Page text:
Israel’s spyware used to ‘access’ mobile phones of senior Pakistani officials

Israel’s spyware used to ‘access’ mobile phones

The mobile phones of at least two dozen Pakistan’s government officials were allegedly targeted earlier this year with technology owned by an Israeli spyware company, a British newspaper reported.

Scores of defense and intelligence officials were among those who could have been compromised, The Guardian reported while quoting ‘sources’ who spoke on condition of anonymity. The targeting was discovered during an analysis of 1,400 people whose phones were the focus of hacking attempts in a two-week period earlier this year, it said.

All the suspected intrusions exploited a vulnerability in WhatsApp software that potentially allowed the users of the malware to access messages and data on the targets’ phones. In May, the discovery of the breach prompted WhatsApp, which is owned by Facebook, to file a lawsuit against the Israeli firm in October in which it accused NSO of unauthorized access and abuse of its services.

The lawsuit claimed intended targets included attorneys, journalists, human rights activists, political dissidents, diplomats, and other senior government officials. In a statement, NSO said that it will vigorously contest the claim and has insisted that its technology is only used by law enforcement agencies around the world to snare criminals, terrorists, and pedophiles.

The targeting of Pakistani officials gives a first insight into how the Israeli company’s signature Pegasus spyware could have been used for state-on-state espionage. The details also raise fresh questions about how NSO’s clients use its spyware.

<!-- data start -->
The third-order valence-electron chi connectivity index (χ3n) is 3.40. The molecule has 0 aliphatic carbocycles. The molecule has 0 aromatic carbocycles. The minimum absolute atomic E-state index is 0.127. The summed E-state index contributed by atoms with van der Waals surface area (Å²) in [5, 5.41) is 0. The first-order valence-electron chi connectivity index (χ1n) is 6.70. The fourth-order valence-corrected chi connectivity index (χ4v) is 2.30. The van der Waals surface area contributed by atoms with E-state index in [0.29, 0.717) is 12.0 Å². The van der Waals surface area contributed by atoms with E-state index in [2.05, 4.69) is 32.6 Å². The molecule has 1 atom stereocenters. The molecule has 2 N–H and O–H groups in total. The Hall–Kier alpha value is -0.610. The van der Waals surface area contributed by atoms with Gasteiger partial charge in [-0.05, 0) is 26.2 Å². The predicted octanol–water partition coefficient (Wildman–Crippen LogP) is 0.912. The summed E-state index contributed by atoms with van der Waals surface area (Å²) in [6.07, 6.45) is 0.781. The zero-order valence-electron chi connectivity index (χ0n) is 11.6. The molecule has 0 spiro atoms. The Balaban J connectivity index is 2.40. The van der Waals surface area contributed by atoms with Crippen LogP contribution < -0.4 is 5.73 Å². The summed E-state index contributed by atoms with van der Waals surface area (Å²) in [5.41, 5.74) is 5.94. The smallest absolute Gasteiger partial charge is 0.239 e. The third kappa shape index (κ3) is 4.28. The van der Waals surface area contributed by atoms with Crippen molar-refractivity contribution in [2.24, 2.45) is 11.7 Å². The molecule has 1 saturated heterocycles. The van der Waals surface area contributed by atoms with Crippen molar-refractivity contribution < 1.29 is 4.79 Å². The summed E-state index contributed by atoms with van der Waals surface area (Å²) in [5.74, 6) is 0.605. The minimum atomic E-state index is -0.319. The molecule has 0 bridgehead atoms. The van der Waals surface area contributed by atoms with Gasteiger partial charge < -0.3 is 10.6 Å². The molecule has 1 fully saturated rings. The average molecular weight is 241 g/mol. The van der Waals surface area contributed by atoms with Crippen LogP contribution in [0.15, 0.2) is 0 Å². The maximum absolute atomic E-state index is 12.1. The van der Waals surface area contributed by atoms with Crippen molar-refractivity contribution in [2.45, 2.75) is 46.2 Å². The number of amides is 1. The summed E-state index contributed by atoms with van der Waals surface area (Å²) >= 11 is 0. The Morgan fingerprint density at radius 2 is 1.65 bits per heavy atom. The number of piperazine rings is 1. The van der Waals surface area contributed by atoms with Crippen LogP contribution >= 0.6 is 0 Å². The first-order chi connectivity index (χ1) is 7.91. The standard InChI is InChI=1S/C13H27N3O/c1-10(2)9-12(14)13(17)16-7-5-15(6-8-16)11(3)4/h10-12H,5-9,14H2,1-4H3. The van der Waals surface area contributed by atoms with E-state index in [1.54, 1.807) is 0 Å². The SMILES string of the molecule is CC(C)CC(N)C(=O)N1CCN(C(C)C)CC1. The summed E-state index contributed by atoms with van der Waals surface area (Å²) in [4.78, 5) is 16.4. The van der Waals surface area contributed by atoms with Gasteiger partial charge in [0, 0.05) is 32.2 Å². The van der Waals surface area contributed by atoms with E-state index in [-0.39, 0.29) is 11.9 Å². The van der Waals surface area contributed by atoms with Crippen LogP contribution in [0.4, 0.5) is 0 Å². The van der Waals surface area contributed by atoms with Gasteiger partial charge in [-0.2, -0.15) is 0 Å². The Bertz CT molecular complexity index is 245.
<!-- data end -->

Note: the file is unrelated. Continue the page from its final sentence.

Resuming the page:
“This kind of spyware is marketed as designed for criminal investigations. But the open secret is that it also winds up being used for political surveillance and government-on-government spying,” said John Scott-Railton, a senior researcher at the Citizen Lab, an academic research group located at the University of Toronto that has worked with WhatsApp to help identify victims.

He said that the spyware companies are clearly contributing to the proliferation of state-on-state technological espionage. “No government seems particularly immune and this is probably further stretching the patience of governments around the world with this industry,” he said.

NSO representatives declined to comment on questions about whether the company’s software had been used for the government espionage. Previously, the company has said it considered it a misuse of its product if the software was used for anything other than the prevention of serious crime and terrorism.

PAKISTAN’S RESPONSE: While it is not clear who wanted to target Pakistani officials, the details are likely to fuel speculation that India could have been using NSO technology for domestic and international surveillance. India’s government is facing questions from human rights activists about whether it has bought Israeli technology after it emerged that 121 WhatsApp users in India were allegedly targeted earlier this year.

Pakistan has not publicized the alleged hack, but there are signs the government is taking steps to address the matter. Dr. Arslan Khalid, who serves as an adviser to the prime minister on digital issues, said that the government is working on developing an alternative to WhatsApp to be used for sensitive government data and other classified information. The Ministry of Information Technology advised officials to stop sharing classified information over WhatsApp and replace smartphones that were purchased before May 2019.

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